Report reveals that connected vehicles could be the trojan horse for digitisation of the Highways maintenance sector

In December 2017 the DfT launched a competition which asked local authorities to identify and under-take projects which would:

  • demonstrate the capability of connected vehicle data;
  • improve the quality of road condition and asset management data;
  • provide the business case for more widespread deployment across a number of highway authorities;
  • enable the development of smart asset strategies based on harvested intelligence; and
  • help support innovation within the private sector supply chain.

CONVERT was the title for the research project undertaken by Westminster City Council. Project CONVERT had 2 key objectives:

  1. assess the technique and benefits of transforming data acquired from in-vehicle laser and cameras into actionable intelligence, and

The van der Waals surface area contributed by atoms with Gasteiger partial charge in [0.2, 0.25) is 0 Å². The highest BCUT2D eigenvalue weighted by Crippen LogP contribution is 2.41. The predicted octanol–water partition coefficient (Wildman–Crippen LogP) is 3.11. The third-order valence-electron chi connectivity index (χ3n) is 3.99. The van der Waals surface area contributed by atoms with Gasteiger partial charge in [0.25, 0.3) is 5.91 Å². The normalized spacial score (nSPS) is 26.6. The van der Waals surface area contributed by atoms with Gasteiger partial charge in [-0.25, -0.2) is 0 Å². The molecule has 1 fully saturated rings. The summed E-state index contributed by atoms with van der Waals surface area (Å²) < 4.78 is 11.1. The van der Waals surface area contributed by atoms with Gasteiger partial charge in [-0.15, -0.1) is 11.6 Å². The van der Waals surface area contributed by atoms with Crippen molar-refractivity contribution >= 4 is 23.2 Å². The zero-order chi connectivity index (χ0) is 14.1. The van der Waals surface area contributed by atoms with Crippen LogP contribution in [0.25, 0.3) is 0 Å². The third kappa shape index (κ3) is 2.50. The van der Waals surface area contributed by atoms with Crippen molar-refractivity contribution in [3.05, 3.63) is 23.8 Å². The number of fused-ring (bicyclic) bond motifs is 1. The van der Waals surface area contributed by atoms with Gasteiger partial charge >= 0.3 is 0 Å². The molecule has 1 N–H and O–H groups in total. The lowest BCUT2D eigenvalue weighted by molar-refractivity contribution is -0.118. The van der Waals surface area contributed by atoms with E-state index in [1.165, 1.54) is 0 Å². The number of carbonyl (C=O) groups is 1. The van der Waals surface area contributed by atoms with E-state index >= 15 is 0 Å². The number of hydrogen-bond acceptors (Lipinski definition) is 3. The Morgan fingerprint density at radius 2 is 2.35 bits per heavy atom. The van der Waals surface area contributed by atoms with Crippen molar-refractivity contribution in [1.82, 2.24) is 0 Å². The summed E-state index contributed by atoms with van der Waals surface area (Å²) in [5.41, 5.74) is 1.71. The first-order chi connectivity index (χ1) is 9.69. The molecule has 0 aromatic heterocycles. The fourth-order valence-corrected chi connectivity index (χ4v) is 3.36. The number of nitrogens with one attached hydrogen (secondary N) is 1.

2. provide insights into future asset and network management requirements.

The recently released report reveals that CONVERT, although it examined the feasibility of using LiDAR data for condition assessment, also set out to assess how such technology might help change the way things get done in the maintenance sector. For example, can maintainers use LiDAR data, or other visual data captured in real time from vehicles on the network, to inform their responses and prioritisation of maintenance activity? Can LiDAR data and its accuracy specifically offer efficiencies for maintenance scheme design and reduce the need for manual topographical survey? Does using LiDAR data, and other similar technology, offer the potential for improved maintenance, greater productivity and better upkeep of the network and assets on and in it?

These were the practical questions which CONVERT sought to help start to answer, and the short answer to all of those questions is yes.

Read our research report here